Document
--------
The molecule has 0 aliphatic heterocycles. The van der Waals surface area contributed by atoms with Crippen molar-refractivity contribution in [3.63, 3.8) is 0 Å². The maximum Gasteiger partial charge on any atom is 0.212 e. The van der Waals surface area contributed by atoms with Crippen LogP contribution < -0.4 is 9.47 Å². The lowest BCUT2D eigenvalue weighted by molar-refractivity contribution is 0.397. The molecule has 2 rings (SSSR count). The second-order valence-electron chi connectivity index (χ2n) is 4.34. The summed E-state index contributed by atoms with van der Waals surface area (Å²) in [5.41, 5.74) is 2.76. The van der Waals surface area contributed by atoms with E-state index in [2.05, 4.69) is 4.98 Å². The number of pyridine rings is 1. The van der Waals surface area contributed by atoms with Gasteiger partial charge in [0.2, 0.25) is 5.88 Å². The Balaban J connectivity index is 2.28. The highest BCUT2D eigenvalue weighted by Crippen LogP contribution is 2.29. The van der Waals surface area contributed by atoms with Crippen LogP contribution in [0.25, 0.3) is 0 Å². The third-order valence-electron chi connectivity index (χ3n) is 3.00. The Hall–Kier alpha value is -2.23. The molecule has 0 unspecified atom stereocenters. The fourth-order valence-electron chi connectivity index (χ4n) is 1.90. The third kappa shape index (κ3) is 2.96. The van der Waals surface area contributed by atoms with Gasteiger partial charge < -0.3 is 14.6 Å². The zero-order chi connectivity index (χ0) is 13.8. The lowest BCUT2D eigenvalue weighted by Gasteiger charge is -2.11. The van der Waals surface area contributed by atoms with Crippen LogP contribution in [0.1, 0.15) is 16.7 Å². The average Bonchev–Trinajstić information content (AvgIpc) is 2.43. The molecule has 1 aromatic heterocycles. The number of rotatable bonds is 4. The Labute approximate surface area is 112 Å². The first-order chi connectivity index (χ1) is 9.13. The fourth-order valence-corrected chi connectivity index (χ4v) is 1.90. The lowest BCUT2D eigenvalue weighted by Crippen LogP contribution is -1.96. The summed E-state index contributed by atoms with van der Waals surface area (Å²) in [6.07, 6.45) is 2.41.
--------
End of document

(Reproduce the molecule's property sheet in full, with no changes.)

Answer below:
The molecule has 0 aliphatic heterocycles. The van der Waals surface area contributed by atoms with Crippen molar-refractivity contribution in [3.63, 3.8) is 0 Å². The maximum Gasteiger partial charge on any atom is 0.212 e. The van der Waals surface area contributed by atoms with Crippen LogP contribution < -0.4 is 9.47 Å². The lowest BCUT2D eigenvalue weighted by molar-refractivity contribution is 0.397. The molecule has 2 rings (SSSR count). The second-order valence-electron chi connectivity index (χ2n) is 4.34. The summed E-state index contributed by atoms with van der Waals surface area (Å²) in [5.41, 5.74) is 2.76. The van der Waals surface area contributed by atoms with E-state index in [2.05, 4.69) is 4.98 Å². The number of pyridine rings is 1. The van der Waals surface area contributed by atoms with Gasteiger partial charge in [0.2, 0.25) is 5.88 Å². The Balaban J connectivity index is 2.28. The highest BCUT2D eigenvalue weighted by Crippen LogP contribution is 2.29. The van der Waals surface area contributed by atoms with Crippen LogP contribution in [0.25, 0.3) is 0 Å². The third-order valence-electron chi connectivity index (χ3n) is 3.00. The Hall–Kier alpha value is -2.23. The molecule has 0 unspecified atom stereocenters. The fourth-order valence-electron chi connectivity index (χ4n) is 1.90. The third kappa shape index (κ3) is 2.96. The van der Waals surface area contributed by atoms with Gasteiger partial charge < -0.3 is 14.6 Å². The zero-order chi connectivity index (χ0) is 13.8. The lowest BCUT2D eigenvalue weighted by Gasteiger charge is -2.11. The van der Waals surface area contributed by atoms with Crippen LogP contribution in [0.1, 0.15) is 16.7 Å². The average Bonchev–Trinajstić information content (AvgIpc) is 2.43. The molecule has 1 aromatic heterocycles. The number of rotatable bonds is 4. The Labute approximate surface area is 112 Å². The first-order chi connectivity index (χ1) is 9.13. The fourth-order valence-corrected chi connectivity index (χ4v) is 1.90. The lowest BCUT2D eigenvalue weighted by Crippen LogP contribution is -1.96. The summed E-state index contributed by atoms with van der Waals surface area (Å²) in [6.07, 6.45) is 2.41.